I’m surprised no one is talking about Turkey Mountain.
Now that the folks behind a proposed outlet mall at 61st Street and Highway 75 have scrapped the idea— or so it seems — a multi-prong effort is afoot to ensure that as much of the beloved area as possible remains undeveloped.
Haven’t you heard?
River Parks Authority has asked city councilors for $5.6 million from the Vision 2025 sales tax renewal to expand Turkey Mountain’s footprint.
Another nonprofit, Tulsa Urban Wilderness Coalition, wants $4.5 million for the same purpose and $5.5 million for enhancements to the area.
And Planning and Leadership Academy Tulsa, a group of community-minded high school students, has gotten together to request Vision renewal funds with the same goals in mind.
River Parks’ intent, according to a handout provided to city councilors, is to acquire enough land to “secure contiguous recreational properties from the (Arkansas) river to Highway 75, north of 61st Street.”
That would include the 52-plus acres on the northeast corner of 61st Street and Highway 75 where Simon Properties’ Premium Outlet Mall was to have been built, River Parks Executive Director Matt Meyer told councilors.
Last week, Meyer told the Frontier that the possible purchase is nothing more than an idea. The property is owned Beeline Sixty-One Properties.
“We don’t have a contract or anything,” Meyer said. “Nobody has offered any land to us. It is all preliminary.”
The land directly east of the Beeline property and north of 61st Street is owned either by the city of Tulsa or the George Kaiser Family Foundation, or partially owned by GKFF.
The Kaiser Foundation has said previously that it does not intend to develop the land it owns.
Meyer said another possible use for the Vision funding would be to purchase land not owned either by the city, or by GKFF entirely.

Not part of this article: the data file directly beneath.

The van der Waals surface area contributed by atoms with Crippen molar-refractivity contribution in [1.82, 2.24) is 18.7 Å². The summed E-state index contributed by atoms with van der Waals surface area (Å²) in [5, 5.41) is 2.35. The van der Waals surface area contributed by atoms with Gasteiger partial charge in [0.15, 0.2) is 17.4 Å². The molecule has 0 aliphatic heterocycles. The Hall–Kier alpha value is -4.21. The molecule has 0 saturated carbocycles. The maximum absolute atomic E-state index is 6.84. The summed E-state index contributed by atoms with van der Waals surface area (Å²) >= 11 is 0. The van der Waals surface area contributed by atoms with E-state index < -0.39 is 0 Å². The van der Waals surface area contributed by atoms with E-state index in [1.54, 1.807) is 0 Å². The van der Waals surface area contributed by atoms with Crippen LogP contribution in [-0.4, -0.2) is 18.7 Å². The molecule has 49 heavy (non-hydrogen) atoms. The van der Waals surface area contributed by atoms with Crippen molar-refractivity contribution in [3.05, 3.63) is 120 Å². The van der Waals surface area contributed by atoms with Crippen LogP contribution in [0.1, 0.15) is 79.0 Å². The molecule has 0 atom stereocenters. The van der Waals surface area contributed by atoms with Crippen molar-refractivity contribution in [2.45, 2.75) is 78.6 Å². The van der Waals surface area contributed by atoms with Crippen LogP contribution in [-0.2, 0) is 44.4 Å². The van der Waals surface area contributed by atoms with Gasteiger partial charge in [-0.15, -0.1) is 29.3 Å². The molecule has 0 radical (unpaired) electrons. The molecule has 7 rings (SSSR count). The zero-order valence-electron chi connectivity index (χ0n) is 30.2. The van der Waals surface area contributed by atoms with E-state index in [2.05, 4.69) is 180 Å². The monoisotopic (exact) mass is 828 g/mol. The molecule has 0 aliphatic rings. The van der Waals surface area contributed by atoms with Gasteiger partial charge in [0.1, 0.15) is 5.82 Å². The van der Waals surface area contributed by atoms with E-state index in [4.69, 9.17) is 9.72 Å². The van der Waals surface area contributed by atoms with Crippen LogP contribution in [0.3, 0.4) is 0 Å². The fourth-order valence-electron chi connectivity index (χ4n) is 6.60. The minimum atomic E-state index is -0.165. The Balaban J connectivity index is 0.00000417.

“It gives us flexibility” regarding possible land purchases in the area, Meyer said.
Planning and Leadership Academy Tulsa has proposed that as much as $3.2 million in sales tax from a Vision 2025 renewal be used to purchase the former mall site. As an alternative, PLAT suggested the city split the cost with the Tulsa Urban Wilderness Coalition.
TUWC is seeking donations to purchase the property through the Tulsa Community Foundation.
Which brings us to Tulsa Urban Wilderness Coalition’s pitch for Vision funds.
TUWC has its eyes on different property than those River Parks and PLAT hope to secure.
It wants $4.5 million to buy 151 acres south of 61st Street and east of Highway 75.
The properties include:
- Approximately 53 acres owned by Siegfried Companies Inc. on the southeast corner of U.S. 75 and 61st Street
- Approximately 25 acres just south of the Siegfried property owned by McGehee, Leone C. & First National Bank and Trust, OKC
- Approximately 73 acres owned by Miller, Jennifer L. Trust & Jill S. Johnson Trust to the south and east of the Siegfried property and east of the McGehee property
As you can see, a lot of folks are determined to expand the boundaries of what is known as Turkey Mountain.
Whether that will happen is another story. Who knows whether any Vision dollars will be allocated for that purpose, or how much.
Waves of people have their hands out. Councilors received more than $2 billion worth of requests to fund economic development projects.
The sales tax, should voters agree to renew it, is expected to raise about $732 million over 15 years, and a large chunk of that will go for river development — remember those dams?— and public safety.
If you’re curious about what $2 billion in Vision requests look like, check out the full list of proposed projects at https://www.cityoftulsa.org/our-city/vision/submitted-proposals.aspx
City councilors have said they plan to hold town hall meetings to present their Vision 2025 renewal proposal to voters before it is placed on the ballot in April.
That means a lot of cutting between now and then.